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$4.2M settlement for estate of woman killed by pest treatment 

The estate of a woman who died after a thermal pest treatment was applied to her home has settled its wrongful death claim for $4.2 million.  

Attorneys for the estate of 63-year-old Sharon Brockington said that in August 2018, a Terminix Services technician applied a bed bug heat treatment to her small apartment and told her that she could reenter in two to four hours (consistent with chemical treatments) rather than the requisite 12 hours for heat treatments.  

Brockington’s landlord found her dead inside the apartment the following day.  

“An autopsy revealed the cause of death was hyperthermia from exposure to extreme heat resulting in multi-organ failure,” the attorneys wrote in an email to Lawyers Weekly. “Temperatures in the apartment were recorded at 109 degrees more than 20 hours after the heat treatment.”  

The attorneys argued that Brockington died when heat radiated back into the apartment overnight from excess heat energy from the treatment stored in the walls, subfloor, and infrastructure. They claimed that the technician was inadequately trained in deploying pest treatments and had insufficient knowledge of safety standards.  

The plaintiffs also asserted a spoliation of evidence claim, claiming that the technician violated company policy by failing to record and preserve the apartment’s temperatures during the heat treatment.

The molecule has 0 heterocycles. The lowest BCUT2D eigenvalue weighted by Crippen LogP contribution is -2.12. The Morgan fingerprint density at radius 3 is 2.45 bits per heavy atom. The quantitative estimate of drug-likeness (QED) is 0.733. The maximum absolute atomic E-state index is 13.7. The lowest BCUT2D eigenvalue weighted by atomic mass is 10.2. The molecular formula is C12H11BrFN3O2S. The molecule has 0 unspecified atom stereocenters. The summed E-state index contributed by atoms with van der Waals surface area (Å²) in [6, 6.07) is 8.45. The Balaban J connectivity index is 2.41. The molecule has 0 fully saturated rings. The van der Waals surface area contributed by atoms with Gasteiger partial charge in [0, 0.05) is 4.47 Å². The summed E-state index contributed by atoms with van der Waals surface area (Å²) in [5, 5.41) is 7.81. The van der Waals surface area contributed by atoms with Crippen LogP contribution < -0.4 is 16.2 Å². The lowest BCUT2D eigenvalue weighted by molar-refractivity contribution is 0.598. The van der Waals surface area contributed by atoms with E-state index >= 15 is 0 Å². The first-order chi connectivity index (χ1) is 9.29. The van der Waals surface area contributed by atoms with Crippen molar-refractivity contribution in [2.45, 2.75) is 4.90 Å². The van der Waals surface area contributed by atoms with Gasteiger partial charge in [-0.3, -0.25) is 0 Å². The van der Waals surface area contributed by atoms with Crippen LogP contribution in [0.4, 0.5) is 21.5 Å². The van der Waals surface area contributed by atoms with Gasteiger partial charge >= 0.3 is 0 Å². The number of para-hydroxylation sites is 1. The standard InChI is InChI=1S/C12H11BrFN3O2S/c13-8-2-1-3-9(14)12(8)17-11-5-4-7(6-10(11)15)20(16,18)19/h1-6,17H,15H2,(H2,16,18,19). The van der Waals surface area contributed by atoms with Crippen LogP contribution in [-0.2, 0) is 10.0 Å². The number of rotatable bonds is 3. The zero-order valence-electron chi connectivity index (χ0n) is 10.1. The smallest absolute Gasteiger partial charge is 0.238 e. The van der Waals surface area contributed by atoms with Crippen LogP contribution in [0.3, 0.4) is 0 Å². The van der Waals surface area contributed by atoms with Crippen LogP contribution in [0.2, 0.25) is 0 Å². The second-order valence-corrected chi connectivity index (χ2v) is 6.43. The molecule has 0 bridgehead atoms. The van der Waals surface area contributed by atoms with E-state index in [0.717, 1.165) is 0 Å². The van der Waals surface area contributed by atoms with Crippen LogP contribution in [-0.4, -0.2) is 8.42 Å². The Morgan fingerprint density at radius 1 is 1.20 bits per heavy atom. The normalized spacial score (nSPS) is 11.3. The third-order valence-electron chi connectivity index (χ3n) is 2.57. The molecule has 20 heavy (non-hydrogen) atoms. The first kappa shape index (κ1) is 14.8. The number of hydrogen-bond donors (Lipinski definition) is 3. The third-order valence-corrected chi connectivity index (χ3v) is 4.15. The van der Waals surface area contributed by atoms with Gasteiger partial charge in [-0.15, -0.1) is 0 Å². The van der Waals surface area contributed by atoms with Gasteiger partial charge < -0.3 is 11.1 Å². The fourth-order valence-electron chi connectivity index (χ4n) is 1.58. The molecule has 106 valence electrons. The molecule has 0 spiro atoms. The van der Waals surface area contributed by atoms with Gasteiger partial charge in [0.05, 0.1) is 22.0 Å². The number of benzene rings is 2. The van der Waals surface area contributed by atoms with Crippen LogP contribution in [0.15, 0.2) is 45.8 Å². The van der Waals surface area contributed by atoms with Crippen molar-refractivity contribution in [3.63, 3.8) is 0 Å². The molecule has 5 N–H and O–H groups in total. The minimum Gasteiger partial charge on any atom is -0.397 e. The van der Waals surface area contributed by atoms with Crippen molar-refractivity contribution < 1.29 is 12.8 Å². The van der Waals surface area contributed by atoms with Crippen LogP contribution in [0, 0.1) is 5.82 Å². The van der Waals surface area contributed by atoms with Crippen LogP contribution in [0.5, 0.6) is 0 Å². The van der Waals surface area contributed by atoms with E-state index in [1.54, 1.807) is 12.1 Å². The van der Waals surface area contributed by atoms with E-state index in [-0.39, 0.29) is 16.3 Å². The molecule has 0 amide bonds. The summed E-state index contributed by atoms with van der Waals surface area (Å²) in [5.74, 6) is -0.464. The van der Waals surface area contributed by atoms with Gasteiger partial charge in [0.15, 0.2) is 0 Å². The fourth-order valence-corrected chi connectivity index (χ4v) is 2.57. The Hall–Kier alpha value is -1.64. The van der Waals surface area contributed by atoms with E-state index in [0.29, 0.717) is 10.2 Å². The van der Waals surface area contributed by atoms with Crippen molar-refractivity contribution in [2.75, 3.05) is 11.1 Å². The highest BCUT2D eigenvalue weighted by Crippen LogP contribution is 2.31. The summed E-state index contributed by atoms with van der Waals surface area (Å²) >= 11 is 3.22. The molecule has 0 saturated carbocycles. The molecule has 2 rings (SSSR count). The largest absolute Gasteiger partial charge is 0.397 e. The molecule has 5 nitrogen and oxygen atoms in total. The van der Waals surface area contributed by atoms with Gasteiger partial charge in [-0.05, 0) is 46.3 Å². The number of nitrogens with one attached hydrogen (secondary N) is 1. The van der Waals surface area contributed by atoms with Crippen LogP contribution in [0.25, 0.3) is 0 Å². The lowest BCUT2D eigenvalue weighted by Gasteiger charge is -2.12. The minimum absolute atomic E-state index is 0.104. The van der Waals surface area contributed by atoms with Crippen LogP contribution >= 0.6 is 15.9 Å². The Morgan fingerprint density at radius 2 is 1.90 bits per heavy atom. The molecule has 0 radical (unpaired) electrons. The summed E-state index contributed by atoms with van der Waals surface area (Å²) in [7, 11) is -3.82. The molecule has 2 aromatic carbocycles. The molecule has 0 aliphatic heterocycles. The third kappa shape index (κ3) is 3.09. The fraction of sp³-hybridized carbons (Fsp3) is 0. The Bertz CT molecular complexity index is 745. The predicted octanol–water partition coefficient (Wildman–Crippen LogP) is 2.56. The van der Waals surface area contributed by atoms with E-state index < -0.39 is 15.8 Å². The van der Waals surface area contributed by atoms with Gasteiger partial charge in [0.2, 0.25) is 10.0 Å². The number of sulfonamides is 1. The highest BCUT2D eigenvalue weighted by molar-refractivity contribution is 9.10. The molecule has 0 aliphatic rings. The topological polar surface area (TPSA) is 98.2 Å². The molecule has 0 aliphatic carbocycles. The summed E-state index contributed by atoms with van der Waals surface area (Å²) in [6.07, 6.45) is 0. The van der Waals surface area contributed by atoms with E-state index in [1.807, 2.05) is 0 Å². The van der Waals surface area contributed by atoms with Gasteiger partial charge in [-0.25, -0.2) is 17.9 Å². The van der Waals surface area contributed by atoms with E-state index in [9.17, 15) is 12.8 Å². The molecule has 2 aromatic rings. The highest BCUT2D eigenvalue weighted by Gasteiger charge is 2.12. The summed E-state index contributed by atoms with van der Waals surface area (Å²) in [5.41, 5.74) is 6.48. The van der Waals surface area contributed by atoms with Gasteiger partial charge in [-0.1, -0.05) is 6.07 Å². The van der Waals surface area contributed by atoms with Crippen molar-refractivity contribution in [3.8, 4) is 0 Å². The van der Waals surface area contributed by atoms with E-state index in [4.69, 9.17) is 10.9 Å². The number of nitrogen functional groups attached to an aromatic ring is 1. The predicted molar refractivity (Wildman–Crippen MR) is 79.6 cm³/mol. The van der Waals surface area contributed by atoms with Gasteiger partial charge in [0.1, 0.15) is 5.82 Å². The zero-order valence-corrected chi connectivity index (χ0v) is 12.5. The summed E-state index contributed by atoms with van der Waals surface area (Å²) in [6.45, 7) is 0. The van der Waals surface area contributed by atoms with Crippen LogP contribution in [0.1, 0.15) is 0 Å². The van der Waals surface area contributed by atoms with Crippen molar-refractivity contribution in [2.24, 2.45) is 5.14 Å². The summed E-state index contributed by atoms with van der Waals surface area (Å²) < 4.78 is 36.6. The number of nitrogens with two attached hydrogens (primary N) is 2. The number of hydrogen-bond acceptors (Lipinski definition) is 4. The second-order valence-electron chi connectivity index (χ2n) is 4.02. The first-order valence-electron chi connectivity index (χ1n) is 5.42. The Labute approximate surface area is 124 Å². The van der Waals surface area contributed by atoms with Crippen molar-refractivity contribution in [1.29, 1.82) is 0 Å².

The attorneys noted that the case also featured a pharmacological issue of a patient taking medication that affected her ability to regulate body heat internally.  

“Plaintiff … was prepared to argue at trial that Defendants had a responsibility to inquire about the health status of a customer before deploying a thermal pest treatment into a residence,” they wrote.  

Martin Driggers Jr. of Hartsville represented the defendants. Driggers did not immediately respond to a request for comment.  

Plaintiffs attorneys said that the defense argued that the technician followed usual practices for heat treatments and asserted comparative negligence and assumption of risk, arguing that Brockington should’ve noticed the extreme heat and stayed out of the apartment.  

Brockington left behind two adult children and nine grandchildren, her attorneys said.  


Amount: $4.2 million  

Injuries alleged: Death 

Case name: Makina Thomas and Estate of Sharon Brockinton v. Terminix Services, Terminix International Company, Darlington County Independent Housing Corporation, Superior Management, and the South Carolina Department of Mental Health 

Court: Darlington County Superior Court 

Case No.: 2020-CP-16-00693 

Judge: Michael Holt 

Date of settlement: May 4 

Attorneys for plaintiff: J. Michael Baxley, Douglas Jennings Jr., and Mason King of Douglas Jennings Law Firm in Bennettsville and George Jebaily of Florence 

Attorney for defendant: Martin Driggers of Hartsville 



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